This treaty has been variously interpreted. With one danger and threat having been overcome, the Maharaja was now able to meet others in the east and north-west. Maharaja Ranjit Singh had campaigned all his life for the survival of the young state. On the other hand, the English had gained considerably. From then onwards their sphere of influence shifted from the Yamuna up to the Sutlej. During the negotiations this was re-enforced with movements of their outposts further north up to the river. The English had already stopped the incursions of the Gorkhas towards the south and these virile people looked to the west for new dominions. Here they were faced by the hill rajas of Kangra. In this wrangle for power (1809-11) Ranjit occupied Kangra and the Gorkhas were forced to withdraw. Having settled one score he now looked towards the north and the west.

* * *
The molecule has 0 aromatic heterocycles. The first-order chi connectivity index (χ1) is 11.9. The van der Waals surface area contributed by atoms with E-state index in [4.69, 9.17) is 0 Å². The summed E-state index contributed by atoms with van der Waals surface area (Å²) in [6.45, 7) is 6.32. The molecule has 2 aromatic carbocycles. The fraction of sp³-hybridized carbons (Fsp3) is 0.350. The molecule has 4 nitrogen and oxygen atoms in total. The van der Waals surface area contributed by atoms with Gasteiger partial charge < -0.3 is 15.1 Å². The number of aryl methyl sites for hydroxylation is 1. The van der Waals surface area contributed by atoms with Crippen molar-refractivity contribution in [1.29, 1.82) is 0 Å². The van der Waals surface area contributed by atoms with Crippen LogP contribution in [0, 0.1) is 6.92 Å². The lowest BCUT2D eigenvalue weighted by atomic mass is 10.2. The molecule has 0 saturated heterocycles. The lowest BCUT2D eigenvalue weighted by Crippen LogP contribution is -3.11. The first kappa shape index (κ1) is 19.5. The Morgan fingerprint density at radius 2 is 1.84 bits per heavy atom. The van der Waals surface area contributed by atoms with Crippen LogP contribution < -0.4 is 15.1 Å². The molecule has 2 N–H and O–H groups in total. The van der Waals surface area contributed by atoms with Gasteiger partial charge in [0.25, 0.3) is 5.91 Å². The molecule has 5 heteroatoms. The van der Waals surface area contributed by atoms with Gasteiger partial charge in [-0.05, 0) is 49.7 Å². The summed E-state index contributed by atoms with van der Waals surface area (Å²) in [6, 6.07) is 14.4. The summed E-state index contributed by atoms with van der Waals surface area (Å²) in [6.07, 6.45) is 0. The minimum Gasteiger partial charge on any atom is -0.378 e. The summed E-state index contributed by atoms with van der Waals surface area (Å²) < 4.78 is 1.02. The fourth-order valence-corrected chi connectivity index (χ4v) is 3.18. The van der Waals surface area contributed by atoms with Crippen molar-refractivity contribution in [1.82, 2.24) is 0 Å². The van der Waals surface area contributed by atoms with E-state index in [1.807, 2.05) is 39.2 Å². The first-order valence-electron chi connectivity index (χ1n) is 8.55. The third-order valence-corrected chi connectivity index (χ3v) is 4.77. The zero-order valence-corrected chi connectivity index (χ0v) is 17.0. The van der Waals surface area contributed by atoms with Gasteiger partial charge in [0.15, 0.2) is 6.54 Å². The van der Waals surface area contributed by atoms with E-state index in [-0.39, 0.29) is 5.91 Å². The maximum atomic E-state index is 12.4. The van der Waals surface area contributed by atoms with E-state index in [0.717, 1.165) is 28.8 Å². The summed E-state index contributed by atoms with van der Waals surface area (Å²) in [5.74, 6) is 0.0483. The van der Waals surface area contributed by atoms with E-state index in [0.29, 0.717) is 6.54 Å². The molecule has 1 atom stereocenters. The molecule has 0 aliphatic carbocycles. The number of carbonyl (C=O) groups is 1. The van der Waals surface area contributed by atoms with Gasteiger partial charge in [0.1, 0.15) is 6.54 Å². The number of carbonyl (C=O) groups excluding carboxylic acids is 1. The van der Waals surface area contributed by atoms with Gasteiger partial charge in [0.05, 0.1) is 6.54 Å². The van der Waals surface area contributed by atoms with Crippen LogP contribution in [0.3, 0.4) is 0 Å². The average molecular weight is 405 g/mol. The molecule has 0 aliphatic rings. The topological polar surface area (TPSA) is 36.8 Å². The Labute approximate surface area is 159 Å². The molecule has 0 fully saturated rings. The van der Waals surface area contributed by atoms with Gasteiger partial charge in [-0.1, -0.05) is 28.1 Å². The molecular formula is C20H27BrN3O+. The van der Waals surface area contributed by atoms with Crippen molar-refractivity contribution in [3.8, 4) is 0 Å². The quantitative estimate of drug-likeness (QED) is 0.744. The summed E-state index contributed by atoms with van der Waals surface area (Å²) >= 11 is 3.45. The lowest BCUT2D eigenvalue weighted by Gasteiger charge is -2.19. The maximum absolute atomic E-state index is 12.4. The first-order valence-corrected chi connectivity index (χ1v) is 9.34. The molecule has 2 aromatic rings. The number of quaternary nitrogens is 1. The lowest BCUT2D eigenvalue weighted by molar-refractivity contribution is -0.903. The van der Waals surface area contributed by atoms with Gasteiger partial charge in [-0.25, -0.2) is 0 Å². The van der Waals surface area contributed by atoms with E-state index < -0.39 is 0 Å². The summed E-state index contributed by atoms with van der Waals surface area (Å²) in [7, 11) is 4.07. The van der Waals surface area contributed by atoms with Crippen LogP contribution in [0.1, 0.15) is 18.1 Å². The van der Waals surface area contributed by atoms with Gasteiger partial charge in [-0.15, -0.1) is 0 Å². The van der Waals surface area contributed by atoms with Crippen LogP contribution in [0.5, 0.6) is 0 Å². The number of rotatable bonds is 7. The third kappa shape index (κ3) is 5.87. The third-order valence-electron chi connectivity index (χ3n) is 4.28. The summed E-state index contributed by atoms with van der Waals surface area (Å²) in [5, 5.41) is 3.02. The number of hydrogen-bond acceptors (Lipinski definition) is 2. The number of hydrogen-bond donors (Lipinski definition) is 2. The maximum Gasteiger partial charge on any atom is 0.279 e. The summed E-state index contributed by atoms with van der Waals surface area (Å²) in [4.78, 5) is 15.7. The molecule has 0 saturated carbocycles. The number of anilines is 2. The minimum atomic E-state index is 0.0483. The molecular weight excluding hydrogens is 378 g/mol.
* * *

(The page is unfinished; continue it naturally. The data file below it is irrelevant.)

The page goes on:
In the year 1838, the Tripartite Treaty was signed between Maharaja Ranjit Singh, Shah Shuja and the English Company. Ranjit Singh in the beginning showed hesitation to enter into the treaty. He was an unwilling partner because he felt that he was going to have in Kabul a dependent ally of the British in Shah Shuja but he also knew that he could not improve his position by remaining aloof. Historical records say that in the last decade of his career, Maharaja Ranjit Singh did not deal with the British Government in a firm manner. Probably that was due to the fact that he considered the British to be too strong for him. He did not want to expose his kingdom to the risk of a war and hence decided to follow a policy of surrender before the British Government.
Maharaja Ranjit Singh expired on 27th of June, 1839. It is also claimed by the historians that the seeds of the disintegration of the Sikh state were sown by Ranjit Singh himself and thus he is both the founder and destroyer of the first Sikh empire.